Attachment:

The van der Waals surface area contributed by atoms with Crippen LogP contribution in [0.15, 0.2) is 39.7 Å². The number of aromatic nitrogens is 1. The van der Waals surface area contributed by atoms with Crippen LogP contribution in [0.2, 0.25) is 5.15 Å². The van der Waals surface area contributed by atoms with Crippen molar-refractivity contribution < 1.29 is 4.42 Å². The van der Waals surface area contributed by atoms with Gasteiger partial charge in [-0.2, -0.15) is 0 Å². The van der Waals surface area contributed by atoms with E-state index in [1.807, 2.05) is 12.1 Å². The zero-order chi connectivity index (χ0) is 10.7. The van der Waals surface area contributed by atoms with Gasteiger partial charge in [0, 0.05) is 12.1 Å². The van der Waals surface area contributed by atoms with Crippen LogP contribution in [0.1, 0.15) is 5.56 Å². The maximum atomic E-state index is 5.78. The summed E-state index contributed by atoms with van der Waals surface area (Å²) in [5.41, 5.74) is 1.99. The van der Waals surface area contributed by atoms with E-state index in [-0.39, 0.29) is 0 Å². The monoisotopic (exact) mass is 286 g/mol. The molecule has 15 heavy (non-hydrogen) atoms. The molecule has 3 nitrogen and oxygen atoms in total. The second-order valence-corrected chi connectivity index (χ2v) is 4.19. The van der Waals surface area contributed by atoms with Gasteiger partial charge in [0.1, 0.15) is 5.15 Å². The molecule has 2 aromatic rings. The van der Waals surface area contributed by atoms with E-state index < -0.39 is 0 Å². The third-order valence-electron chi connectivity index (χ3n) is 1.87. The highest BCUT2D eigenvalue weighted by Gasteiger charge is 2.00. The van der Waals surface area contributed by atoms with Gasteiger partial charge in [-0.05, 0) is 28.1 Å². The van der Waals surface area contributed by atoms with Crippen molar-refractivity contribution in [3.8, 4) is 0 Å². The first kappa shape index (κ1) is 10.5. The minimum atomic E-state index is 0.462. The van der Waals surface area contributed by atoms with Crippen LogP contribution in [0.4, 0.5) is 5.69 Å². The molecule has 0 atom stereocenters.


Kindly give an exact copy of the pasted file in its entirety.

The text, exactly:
The van der Waals surface area contributed by atoms with Crippen LogP contribution in [0.15, 0.2) is 39.7 Å². The number of aromatic nitrogens is 1. The van der Waals surface area contributed by atoms with Crippen LogP contribution in [0.2, 0.25) is 5.15 Å². The van der Waals surface area contributed by atoms with Crippen molar-refractivity contribution < 1.29 is 4.42 Å². The van der Waals surface area contributed by atoms with Gasteiger partial charge in [-0.2, -0.15) is 0 Å². The van der Waals surface area contributed by atoms with E-state index in [1.807, 2.05) is 12.1 Å². The zero-order chi connectivity index (χ0) is 10.7. The van der Waals surface area contributed by atoms with Gasteiger partial charge in [0, 0.05) is 12.1 Å². The van der Waals surface area contributed by atoms with Crippen LogP contribution in [0.1, 0.15) is 5.56 Å². The maximum atomic E-state index is 5.78. The summed E-state index contributed by atoms with van der Waals surface area (Å²) in [5.41, 5.74) is 1.99. The van der Waals surface area contributed by atoms with E-state index in [-0.39, 0.29) is 0 Å². The monoisotopic (exact) mass is 286 g/mol. The molecule has 15 heavy (non-hydrogen) atoms. The molecule has 3 nitrogen and oxygen atoms in total. The second-order valence-corrected chi connectivity index (χ2v) is 4.19. The van der Waals surface area contributed by atoms with Gasteiger partial charge in [0.1, 0.15) is 5.15 Å². The molecule has 2 aromatic rings. The van der Waals surface area contributed by atoms with E-state index < -0.39 is 0 Å². The third-order valence-electron chi connectivity index (χ3n) is 1.87. The highest BCUT2D eigenvalue weighted by Gasteiger charge is 2.00. The van der Waals surface area contributed by atoms with Gasteiger partial charge in [-0.05, 0) is 28.1 Å². The van der Waals surface area contributed by atoms with Crippen molar-refractivity contribution in [3.8, 4) is 0 Å². The first kappa shape index (κ1) is 10.5. The minimum atomic E-state index is 0.462. The van der Waals surface area contributed by atoms with Crippen LogP contribution in [0.4, 0.5) is 5.69 Å². The molecule has 0 atom stereocenters.